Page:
High-performance thin-layer chromatography

The HPTLC analysis was performed based on the methodology proposed by Reich (2012). Damiana methanolic and hexanic extracts (5 μL of a 1:10 solution in methanol or hexane, respectively) and standard solutions naringin, chlorogenic acid, apigenin and diosgenin (4 μL of a 1:1 solution in methanol or hexane, respectively) were loaded as 10-mm band length and 15-mm distance between each band in a 10 x 10-cm glass plates HPTLC 60F254 (CAMAG, Merck, DE) using a semi-automatic applicator Linomat V (Camag, Muttenz, CH) which was controlled with VisionCATS 2.4 software. The plate was developed in a double channel chamber (CAMAG, Merck, DE) with the respective mobile phase up to 80 mm. The FEUM (2013) methodology was followed by separating the phenolic compounds from the methanolic extract, which consisted of developing the plate with the mobile phase: ethyl acetate, acetic acid, formic acid and water (100:11:11:27) with a previous saturation of 20 min. The developed plate was let to dry at room temperature and heated at 100 °C for three min. The bands were derivatized spraying with 2-aminoethyl diphenyl borate 1 % in methanol (NP) and with polyethylene glycol 4000 5 % in ethanol (PEG). For the hexanic extract, the mobile phase used was hexane, acetic acid (7.2: 2.9) and the plate was developed under the same conditions as the methanolic extract, but derivatization was performed with anisaldehyde in concentrated sulfuric acid (170 mL of cold methanol, 20 mL of glacial acetic acid, 10 mL sulfuric acid, and 1 mL of anisaldehyde) (Sophia et al., 2011). The bands obtained on the plate were observed on UV light at 254 and 366 nm (CAMAG, Merck, DE) and detected with a TLC scanner (CAMAG, Merck, DE) at 254 and 366 nm for the methanolic extract, and 500 nm for the hexanic extract (Sophia et al., 2011; Seasotiya et al., 2014).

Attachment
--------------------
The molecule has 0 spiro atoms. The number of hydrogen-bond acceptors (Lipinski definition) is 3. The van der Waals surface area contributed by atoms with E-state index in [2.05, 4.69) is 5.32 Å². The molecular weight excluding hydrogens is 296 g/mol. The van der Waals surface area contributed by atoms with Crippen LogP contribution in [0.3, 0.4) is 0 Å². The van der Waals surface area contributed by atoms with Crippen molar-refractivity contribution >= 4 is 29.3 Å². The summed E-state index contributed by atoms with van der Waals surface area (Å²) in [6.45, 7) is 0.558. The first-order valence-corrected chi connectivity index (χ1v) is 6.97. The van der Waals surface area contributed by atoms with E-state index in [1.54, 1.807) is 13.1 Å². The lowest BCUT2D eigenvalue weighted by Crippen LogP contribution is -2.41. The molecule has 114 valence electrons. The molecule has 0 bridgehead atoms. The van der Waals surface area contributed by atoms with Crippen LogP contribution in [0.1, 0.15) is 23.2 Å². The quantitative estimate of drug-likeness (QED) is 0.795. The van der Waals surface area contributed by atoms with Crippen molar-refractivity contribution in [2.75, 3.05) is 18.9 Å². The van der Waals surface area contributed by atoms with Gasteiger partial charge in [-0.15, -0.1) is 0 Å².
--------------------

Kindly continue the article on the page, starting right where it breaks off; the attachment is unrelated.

Antimicrobial susceptibility assays

Extract preparation

The extracts were prepared following Akujobi et al. (2004) and Alaribe et al. (2011) methodologies. The extract concentrations used were 5, 10, 15, 20 and 30 mg/mL for both varieties. As for the methanolic extract, it was dissolved in 30 % dimethylsulfoxide (DMSO) while the hexanic extract was dissolved in 30 % DMSO with 5 % Tween 80.